The story seems to be taking a little while to develop. As it stands now, five episodes in, George Liquor and Jimmy The Idiot Boy have finished their breakfast repast and we are left with George running to pick up the phone. How long will it take until the main story takes off? Well, I suppose that's up to Spumco and their talented crew. It also seems to be up to Spumco's sponsors, as the episodes usually end with a pitch from an advertiser.
Spumco has been instrumental in suggesting changes to Flash. Their input promises to improve this new technology in the next version which is currently in Beta testing.v
Unlike Spumco's epic, Dante's Inferno is released in bite size chunks; stand-alone shorts and series that go on for no more than two or three episodes. It's less a cartoon than an animated comic strip. Cesca's artistic style might be a little crude, but his wit and ability to skewer pop culture is very powerful and had me falling off of my computer chair laughing, particularly his succinct and right-on-target lampoon of The X Files. This satire covered all the bases, including cheeseburger implants, The Smoking Man and alien abductions.
Currently, Dante has The Wonder Years in its sights. Drop in and see what will happen when Jimmy and Dante date the same girl.
Some Great Sites That Aren't Necessarily Animated But Nonetheless Rule Not every good animation related site has animation on it. Here are a few cool picks from the Nerd Tour: The Toon Tracker http://ftp.wi.net/~rkurer/ This site specializes in information about cartoons from the first wave of U.S. television. No cartoon is too obscure for Ron Kurer. Black Moon http://www.black-kat.com/blackmoon/ Among anime sites, this stands as one of the most unique. This not only covers anime but Japanese and Japanese-American culture, particularly as it manifests in Los Angeles. AniTour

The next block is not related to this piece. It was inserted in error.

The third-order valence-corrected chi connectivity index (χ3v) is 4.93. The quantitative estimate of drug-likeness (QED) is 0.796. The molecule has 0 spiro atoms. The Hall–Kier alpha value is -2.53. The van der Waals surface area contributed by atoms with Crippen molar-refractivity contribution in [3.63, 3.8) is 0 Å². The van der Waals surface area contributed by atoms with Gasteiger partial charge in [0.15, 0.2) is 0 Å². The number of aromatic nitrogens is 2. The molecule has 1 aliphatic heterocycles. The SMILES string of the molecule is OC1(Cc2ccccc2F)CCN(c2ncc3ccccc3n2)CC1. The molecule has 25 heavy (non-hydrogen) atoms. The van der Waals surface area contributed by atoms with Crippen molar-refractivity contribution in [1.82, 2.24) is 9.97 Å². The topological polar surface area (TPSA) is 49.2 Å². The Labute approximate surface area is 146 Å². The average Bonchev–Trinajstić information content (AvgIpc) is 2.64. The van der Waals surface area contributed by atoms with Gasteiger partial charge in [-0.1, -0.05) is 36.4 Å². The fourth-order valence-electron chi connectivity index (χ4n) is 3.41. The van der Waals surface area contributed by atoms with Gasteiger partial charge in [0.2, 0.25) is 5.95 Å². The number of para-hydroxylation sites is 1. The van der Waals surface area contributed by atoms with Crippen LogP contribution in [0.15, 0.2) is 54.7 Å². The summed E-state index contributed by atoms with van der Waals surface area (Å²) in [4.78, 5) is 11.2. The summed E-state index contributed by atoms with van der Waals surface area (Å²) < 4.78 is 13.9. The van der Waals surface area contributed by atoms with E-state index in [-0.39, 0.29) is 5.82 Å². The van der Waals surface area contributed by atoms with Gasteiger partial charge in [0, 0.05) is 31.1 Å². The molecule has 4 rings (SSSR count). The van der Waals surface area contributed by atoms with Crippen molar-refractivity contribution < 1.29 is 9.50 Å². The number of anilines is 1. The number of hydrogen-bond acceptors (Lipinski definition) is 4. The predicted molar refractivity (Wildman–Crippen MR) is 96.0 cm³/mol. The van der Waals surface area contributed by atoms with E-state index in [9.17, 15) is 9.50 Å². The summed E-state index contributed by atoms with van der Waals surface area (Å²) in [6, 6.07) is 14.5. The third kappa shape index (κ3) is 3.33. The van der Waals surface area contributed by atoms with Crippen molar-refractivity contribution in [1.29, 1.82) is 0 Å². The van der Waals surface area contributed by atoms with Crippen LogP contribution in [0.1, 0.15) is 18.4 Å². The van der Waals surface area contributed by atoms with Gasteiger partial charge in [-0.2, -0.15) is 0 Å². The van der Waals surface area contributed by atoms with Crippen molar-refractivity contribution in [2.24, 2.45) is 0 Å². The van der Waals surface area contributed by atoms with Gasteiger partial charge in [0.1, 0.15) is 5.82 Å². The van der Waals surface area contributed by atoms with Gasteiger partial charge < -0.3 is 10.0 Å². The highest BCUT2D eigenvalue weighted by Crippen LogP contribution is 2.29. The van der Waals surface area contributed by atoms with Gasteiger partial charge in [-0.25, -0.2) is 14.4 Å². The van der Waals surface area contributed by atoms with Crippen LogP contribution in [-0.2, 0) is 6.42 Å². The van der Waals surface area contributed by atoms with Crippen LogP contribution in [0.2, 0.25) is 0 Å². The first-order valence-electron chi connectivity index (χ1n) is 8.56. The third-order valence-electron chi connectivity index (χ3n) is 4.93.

http://www.art.uiuc.edu/local/anle/ANIMATION/animation_intro.html This is a detailed and very enjoyable tour of the process of animation. It's a lot like the "Animation 101" segment of the Warner Bros. Animation web site except it provides more detail. You can find more cool animation sites on the Animation Nerd's Paradise Nerd Tour: http://anp.awn.com/nerdtour.html A Note About Fan Sites Some of the best sites that are connected to the Nerd Tour are fan sites about one cartoon or another. Often, these sites are better than anything the studios or the networks put out. Rather than encouraging the free publicity that these sites generate, several big media companies like Fox, Paramount/Viacom and Warner Bros. have unleashed their lawyers on the webmasters of these sites, intimidating them into pulling them down. Most notorious has been the campaign against King Of The Hill fan sites. From dozens of KOTH fan sites, there are now only a handful. Luckily not every studio or network has been so draconian. Comedy Central seems to be tolerating a massive wave of South Park fan sites, and MTV also seems to be tolerant of Beavis and Butt-Head and Daria sites. But as the Web grows, one should expect more of this behavior. Most media companies raid these fan sites on the pretense of "dilution of copyright" and in some cases on grounds of concern about how their characters are being portrayed on these sites. Certainly a site showing cartoon characters in pornographic poses would be an understandable target. However, sites that are put up with the webmaster's own time and money and provide definitely positive views on corporate "properties" make for puzzling targets for these companies' legal departments. What the media suits do not understand is that their actions are counterproductive, and come at a toll of fan goodwill. The fans who build these sites are a subset of their fan base. If they continue these punitive actions, they run the risk of alienating the fans who actually pay their bills and write their paychecks. Michelle Klein-Häss is a San Fernando Valley-based writer, photographer and webkeeper. Her flagship web site is Animation Nerd's Paradise, one of the Animation World Network family of animation sites. ANP can be visited at http://anp.awn.com/.